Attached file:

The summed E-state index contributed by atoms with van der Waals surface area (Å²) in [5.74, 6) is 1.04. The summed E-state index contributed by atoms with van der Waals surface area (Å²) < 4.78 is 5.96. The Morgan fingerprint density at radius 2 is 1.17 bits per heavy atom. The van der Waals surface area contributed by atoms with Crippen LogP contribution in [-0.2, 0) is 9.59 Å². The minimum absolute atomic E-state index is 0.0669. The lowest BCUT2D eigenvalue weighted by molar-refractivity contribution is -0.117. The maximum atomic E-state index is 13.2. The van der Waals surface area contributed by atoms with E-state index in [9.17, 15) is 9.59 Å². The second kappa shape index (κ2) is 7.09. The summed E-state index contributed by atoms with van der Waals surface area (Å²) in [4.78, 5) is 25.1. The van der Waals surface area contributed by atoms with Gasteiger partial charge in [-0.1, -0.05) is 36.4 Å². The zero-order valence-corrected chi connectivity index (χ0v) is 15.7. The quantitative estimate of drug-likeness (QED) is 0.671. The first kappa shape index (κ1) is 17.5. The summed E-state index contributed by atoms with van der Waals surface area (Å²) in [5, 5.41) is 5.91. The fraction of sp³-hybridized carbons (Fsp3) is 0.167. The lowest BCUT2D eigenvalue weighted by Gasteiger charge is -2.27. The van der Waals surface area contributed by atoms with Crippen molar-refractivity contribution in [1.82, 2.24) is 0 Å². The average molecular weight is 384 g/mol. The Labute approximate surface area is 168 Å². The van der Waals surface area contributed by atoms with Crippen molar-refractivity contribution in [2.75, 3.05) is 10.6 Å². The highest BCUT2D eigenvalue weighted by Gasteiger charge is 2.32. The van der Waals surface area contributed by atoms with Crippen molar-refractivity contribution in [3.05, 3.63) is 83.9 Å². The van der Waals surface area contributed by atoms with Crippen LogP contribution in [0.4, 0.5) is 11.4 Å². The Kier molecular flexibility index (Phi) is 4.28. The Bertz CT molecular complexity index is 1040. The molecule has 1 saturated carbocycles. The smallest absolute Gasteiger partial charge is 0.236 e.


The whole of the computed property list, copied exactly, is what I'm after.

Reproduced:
The summed E-state index contributed by atoms with van der Waals surface area (Å²) in [5.74, 6) is 1.04. The summed E-state index contributed by atoms with van der Waals surface area (Å²) < 4.78 is 5.96. The Morgan fingerprint density at radius 2 is 1.17 bits per heavy atom. The van der Waals surface area contributed by atoms with Crippen LogP contribution in [-0.2, 0) is 9.59 Å². The minimum absolute atomic E-state index is 0.0669. The lowest BCUT2D eigenvalue weighted by molar-refractivity contribution is -0.117. The maximum atomic E-state index is 13.2. The van der Waals surface area contributed by atoms with E-state index in [9.17, 15) is 9.59 Å². The second kappa shape index (κ2) is 7.09. The summed E-state index contributed by atoms with van der Waals surface area (Å²) in [4.78, 5) is 25.1. The van der Waals surface area contributed by atoms with Gasteiger partial charge in [-0.1, -0.05) is 36.4 Å². The zero-order valence-corrected chi connectivity index (χ0v) is 15.7. The quantitative estimate of drug-likeness (QED) is 0.671. The first kappa shape index (κ1) is 17.5. The summed E-state index contributed by atoms with van der Waals surface area (Å²) in [5, 5.41) is 5.91. The fraction of sp³-hybridized carbons (Fsp3) is 0.167. The lowest BCUT2D eigenvalue weighted by Gasteiger charge is -2.27. The van der Waals surface area contributed by atoms with Crippen molar-refractivity contribution in [1.82, 2.24) is 0 Å². The average molecular weight is 384 g/mol. The Labute approximate surface area is 168 Å². The van der Waals surface area contributed by atoms with Crippen molar-refractivity contribution in [2.75, 3.05) is 10.6 Å². The highest BCUT2D eigenvalue weighted by Gasteiger charge is 2.32. The van der Waals surface area contributed by atoms with Crippen molar-refractivity contribution in [3.05, 3.63) is 83.9 Å². The van der Waals surface area contributed by atoms with Crippen LogP contribution in [0.4, 0.5) is 11.4 Å². The Kier molecular flexibility index (Phi) is 4.28. The Bertz CT molecular complexity index is 1040. The molecule has 1 saturated carbocycles. The smallest absolute Gasteiger partial charge is 0.236 e.